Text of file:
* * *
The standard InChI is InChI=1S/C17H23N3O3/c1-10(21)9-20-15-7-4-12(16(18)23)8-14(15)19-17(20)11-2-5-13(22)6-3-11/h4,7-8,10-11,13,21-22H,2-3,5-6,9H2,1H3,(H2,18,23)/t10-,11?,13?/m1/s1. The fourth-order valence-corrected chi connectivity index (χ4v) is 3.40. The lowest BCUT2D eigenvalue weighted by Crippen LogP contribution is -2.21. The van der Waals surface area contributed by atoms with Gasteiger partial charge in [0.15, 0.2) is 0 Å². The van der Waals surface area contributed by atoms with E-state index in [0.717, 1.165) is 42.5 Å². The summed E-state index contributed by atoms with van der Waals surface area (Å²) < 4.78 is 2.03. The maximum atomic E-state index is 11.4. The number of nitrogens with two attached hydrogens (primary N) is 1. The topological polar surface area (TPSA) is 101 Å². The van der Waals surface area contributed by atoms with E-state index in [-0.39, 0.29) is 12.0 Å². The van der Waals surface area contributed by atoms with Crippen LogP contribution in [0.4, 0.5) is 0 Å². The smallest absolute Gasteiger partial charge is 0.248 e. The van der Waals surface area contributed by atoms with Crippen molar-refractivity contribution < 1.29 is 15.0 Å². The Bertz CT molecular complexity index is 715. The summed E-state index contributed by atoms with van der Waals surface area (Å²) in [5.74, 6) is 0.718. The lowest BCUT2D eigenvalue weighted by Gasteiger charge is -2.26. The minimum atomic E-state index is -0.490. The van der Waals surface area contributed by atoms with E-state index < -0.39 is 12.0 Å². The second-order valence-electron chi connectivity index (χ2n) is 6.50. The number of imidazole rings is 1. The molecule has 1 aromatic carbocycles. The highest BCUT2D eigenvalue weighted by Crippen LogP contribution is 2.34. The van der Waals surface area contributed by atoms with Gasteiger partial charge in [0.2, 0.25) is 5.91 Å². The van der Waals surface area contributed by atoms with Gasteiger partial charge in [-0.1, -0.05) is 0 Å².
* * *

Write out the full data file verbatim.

The standard InChI is InChI=1S/C17H23N3O3/c1-10(21)9-20-15-7-4-12(16(18)23)8-14(15)19-17(20)11-2-5-13(22)6-3-11/h4,7-8,10-11,13,21-22H,2-3,5-6,9H2,1H3,(H2,18,23)/t10-,11?,13?/m1/s1. The fourth-order valence-corrected chi connectivity index (χ4v) is 3.40. The lowest BCUT2D eigenvalue weighted by Crippen LogP contribution is -2.21. The van der Waals surface area contributed by atoms with Gasteiger partial charge in [0.15, 0.2) is 0 Å². The van der Waals surface area contributed by atoms with E-state index in [0.717, 1.165) is 42.5 Å². The summed E-state index contributed by atoms with van der Waals surface area (Å²) < 4.78 is 2.03. The maximum atomic E-state index is 11.4. The number of nitrogens with two attached hydrogens (primary N) is 1. The topological polar surface area (TPSA) is 101 Å². The van der Waals surface area contributed by atoms with E-state index in [-0.39, 0.29) is 12.0 Å². The van der Waals surface area contributed by atoms with Crippen LogP contribution in [0.4, 0.5) is 0 Å². The smallest absolute Gasteiger partial charge is 0.248 e. The van der Waals surface area contributed by atoms with Crippen molar-refractivity contribution < 1.29 is 15.0 Å². The Bertz CT molecular complexity index is 715. The summed E-state index contributed by atoms with van der Waals surface area (Å²) in [5.74, 6) is 0.718. The lowest BCUT2D eigenvalue weighted by Gasteiger charge is -2.26. The minimum atomic E-state index is -0.490. The van der Waals surface area contributed by atoms with E-state index < -0.39 is 12.0 Å². The second-order valence-electron chi connectivity index (χ2n) is 6.50. The number of imidazole rings is 1. The molecule has 1 aromatic carbocycles. The highest BCUT2D eigenvalue weighted by Crippen LogP contribution is 2.34. The van der Waals surface area contributed by atoms with Gasteiger partial charge in [0.2, 0.25) is 5.91 Å². The van der Waals surface area contributed by atoms with Gasteiger partial charge in [-0.1, -0.05) is 0 Å².